Link to Pubmed [PMID] – 37279198
Link to HAL – pasteur-04122106
Link to DOI – 10.1371/journal.pmed.1004211
PLoS Med 2023 Jun; 20(6): e1004211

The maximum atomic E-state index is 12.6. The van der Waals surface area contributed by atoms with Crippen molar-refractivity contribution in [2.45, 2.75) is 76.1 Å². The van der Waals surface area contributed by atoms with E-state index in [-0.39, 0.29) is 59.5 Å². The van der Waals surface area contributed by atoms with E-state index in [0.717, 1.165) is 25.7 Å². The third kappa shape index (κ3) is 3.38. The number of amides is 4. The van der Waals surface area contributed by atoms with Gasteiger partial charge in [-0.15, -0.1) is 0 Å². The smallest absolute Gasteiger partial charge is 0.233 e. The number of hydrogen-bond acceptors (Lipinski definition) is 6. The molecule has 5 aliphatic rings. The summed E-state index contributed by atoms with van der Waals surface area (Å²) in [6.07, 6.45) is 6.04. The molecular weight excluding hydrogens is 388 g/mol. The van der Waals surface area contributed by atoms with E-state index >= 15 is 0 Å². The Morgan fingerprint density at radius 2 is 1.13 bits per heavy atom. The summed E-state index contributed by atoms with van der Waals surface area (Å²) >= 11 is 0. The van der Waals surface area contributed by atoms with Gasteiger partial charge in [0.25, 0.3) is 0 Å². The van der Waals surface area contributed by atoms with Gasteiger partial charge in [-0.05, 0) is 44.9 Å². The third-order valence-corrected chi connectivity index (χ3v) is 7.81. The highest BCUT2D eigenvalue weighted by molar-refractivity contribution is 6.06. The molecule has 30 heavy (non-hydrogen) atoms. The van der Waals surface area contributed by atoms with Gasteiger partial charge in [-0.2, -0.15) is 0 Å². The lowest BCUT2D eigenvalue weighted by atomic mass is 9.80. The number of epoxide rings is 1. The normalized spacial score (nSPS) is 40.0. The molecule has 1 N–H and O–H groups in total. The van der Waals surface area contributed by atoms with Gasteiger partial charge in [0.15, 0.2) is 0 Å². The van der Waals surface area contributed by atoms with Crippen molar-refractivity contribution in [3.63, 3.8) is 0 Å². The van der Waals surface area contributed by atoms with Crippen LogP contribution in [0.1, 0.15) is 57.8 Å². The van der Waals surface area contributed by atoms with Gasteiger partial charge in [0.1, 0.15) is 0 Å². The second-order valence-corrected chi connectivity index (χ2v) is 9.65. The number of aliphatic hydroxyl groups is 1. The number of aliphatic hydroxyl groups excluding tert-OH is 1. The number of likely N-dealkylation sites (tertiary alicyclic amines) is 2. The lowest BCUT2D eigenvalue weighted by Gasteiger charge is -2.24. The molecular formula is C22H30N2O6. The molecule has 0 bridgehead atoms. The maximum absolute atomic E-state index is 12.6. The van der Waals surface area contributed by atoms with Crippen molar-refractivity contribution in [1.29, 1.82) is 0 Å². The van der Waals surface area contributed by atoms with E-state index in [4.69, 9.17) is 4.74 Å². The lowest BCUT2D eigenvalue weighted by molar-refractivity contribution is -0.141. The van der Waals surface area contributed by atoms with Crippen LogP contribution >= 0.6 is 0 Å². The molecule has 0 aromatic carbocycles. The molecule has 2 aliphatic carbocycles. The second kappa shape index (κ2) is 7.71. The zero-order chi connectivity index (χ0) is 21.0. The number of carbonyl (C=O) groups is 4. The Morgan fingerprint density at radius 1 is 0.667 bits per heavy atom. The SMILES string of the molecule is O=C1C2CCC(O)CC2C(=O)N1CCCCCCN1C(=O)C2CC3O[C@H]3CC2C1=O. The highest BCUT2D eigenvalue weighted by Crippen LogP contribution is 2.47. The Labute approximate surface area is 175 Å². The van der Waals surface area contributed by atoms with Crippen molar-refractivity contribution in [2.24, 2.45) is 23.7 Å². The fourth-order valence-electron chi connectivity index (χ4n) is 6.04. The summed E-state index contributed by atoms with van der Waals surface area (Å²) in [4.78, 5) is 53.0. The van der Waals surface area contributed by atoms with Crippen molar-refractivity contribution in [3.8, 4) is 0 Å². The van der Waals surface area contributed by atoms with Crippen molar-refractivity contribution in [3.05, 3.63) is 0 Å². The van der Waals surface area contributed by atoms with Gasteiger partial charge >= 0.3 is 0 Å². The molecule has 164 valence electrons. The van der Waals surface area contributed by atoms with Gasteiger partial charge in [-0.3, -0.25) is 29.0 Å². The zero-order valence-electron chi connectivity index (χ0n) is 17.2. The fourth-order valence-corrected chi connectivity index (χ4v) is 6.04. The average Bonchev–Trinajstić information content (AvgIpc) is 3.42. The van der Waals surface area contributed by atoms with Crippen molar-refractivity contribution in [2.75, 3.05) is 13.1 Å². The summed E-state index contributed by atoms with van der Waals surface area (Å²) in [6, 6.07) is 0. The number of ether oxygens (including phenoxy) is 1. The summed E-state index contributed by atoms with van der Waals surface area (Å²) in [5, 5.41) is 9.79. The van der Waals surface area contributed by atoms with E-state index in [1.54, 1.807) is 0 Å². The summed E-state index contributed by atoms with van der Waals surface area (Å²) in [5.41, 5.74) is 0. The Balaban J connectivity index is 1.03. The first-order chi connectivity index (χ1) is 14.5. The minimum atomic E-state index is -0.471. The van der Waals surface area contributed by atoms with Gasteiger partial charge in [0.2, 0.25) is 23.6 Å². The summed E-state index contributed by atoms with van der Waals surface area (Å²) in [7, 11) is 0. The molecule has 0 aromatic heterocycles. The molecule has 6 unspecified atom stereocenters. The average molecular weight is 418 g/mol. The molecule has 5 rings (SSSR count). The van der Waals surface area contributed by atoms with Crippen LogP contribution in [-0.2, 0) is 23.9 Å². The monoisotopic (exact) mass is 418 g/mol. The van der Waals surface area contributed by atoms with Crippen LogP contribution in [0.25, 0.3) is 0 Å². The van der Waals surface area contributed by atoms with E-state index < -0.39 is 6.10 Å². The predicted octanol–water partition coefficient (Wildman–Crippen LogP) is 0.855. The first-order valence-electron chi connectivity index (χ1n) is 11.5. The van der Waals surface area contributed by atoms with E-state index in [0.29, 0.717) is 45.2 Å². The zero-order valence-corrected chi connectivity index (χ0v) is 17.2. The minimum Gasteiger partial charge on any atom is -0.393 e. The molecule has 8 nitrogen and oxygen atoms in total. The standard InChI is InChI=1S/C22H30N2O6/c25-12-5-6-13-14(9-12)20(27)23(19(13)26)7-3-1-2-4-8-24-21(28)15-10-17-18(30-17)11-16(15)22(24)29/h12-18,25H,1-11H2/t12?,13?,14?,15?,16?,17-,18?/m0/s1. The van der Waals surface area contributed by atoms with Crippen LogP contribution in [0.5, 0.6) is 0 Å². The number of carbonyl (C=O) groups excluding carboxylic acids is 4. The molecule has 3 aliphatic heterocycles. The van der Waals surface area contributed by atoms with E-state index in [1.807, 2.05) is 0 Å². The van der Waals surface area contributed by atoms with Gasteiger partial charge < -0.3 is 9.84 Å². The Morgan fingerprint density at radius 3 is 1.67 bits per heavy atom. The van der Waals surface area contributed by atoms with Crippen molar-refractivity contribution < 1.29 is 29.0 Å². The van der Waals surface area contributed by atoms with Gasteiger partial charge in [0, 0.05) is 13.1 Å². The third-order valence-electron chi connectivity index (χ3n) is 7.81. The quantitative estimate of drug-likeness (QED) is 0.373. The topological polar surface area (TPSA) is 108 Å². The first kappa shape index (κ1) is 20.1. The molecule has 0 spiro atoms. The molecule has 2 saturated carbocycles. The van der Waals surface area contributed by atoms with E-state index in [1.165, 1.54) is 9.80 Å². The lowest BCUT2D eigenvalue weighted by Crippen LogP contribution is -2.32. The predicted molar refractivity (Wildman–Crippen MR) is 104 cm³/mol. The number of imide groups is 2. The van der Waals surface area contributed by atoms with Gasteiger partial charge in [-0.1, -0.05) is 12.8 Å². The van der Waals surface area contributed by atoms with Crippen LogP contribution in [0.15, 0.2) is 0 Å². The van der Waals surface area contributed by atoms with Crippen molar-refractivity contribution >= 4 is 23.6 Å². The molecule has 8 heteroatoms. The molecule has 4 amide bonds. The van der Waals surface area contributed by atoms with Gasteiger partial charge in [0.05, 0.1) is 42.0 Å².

Antibiotic resistance is a global public health issue, particularly in low- and middle-income countries (LMICs), where antibiotics required to treat resistant infections are not affordable. LMICs also bear a disproportionately high burden of bacterial diseases, particularly among children, and resistance jeopardizes progress made in these areas. Although outpatient antibiotic use is a major driver of antibiotic resistance, data on inappropriate antibiotic prescribing in LMICs are scarce at the community level, where the majority of prescribing occurs. Here, we aimed to characterize inappropriate antibiotic prescribing among young outpatient children and to identify its determinants in 3 LMICs.We used data from a prospective, community-based mother-and-child cohort (BIRDY, 2012 to 2018) conducted across urban and rural sites in Madagascar, Senegal, and Cambodia. Children were included at birth and followed-up for 3 to 24 months. Data from all outpatient consultations and antibiotics prescriptions were recorded. We defined inappropriate prescriptions as antibiotics prescribed for a health event determined not to require antibiotic therapy (antibiotic duration, dosage, and formulation were not considered). Antibiotic appropriateness was determined a posteriori using a classification algorithm developed according to international clinical guidelines. We used mixed logistic analyses to investigate risk factors for antibiotic prescription during consultations in which children were determined not to require antibiotics. Among the 2,719 children included in this analysis, there were 11,762 outpatient consultations over the follow-up period, of which 3,448 resulted in antibiotic prescription. Overall, 76.5% of consultations resulting in antibiotic prescription were determined not to require antibiotics, ranging from 71.5% in Madagascar to 83.3% in Cambodia. Among the 10,416 consultations (88.6%) determined not to require antibiotic therapy, 25.3% (n = 2,639) nonetheless resulted in antibiotic prescription. This proportion was much lower in Madagascar (15.6%) than in Cambodia (57.0%) or Senegal (57.2%) (p < 0.001). Among the consultations determined not to require antibiotics, in both Cambodia and Madagascar the diagnoses accounting for the greatest absolute share of inappropriate prescribing were rhinopharyngitis (59.0% of associated consultations in Cambodia, 7.9% in Madagascar) and gastroenteritis without evidence of blood in the stool (61.6% and 24.6%, respectively). In Senegal, uncomplicated bronchiolitis accounted for the greatest number of inappropriate prescriptions (84.4% of associated consultations). Across all inappropriate prescriptions, the most frequently prescribed antibiotic was amoxicillin in Cambodia and Madagascar (42.1% and 29.2%, respectively) and cefixime in Senegal (31.2%). Covariates associated with an increased risk of inappropriate prescription include patient age greater than 3 months (adjusted odds ratios (aOR) with 95% confidence interval (95% CI) ranged across countries from 1.91 [1.63, 2.25] to 5.25 [3.85, 7.15], p < 0.001) and living in rural as opposed to urban settings (aOR ranged across countries from 1.83 [1.57, 2.14] to 4.40 [2.34, 8.28], p < 0.001). Diagnosis with a higher severity score was also associated with an increased risk of inappropriate prescription (aOR = 2.00 [1.75, 2.30] for moderately severe, 3.10 [2.47, 3.91] for most severe, p < 0.001), as was consultation during the rainy season (aOR = 1.32 [1.19, 1.47], p < 0.001). The main limitation of our study is the lack of bacteriological documentation, which may have resulted in some diagnosis misclassification and possible overestimation of inappropriate antibiotic prescription.In this study, we observed extensive inappropriate antibiotic prescribing among pediatric outpatients in Madagascar, Senegal, and Cambodia. Despite great intercountry heterogeneity in prescribing practices, we identified common risk factors for inappropriate prescription. This underscores the importance of implementing local programs to optimize antibiotic prescribing at the community level in LMICs.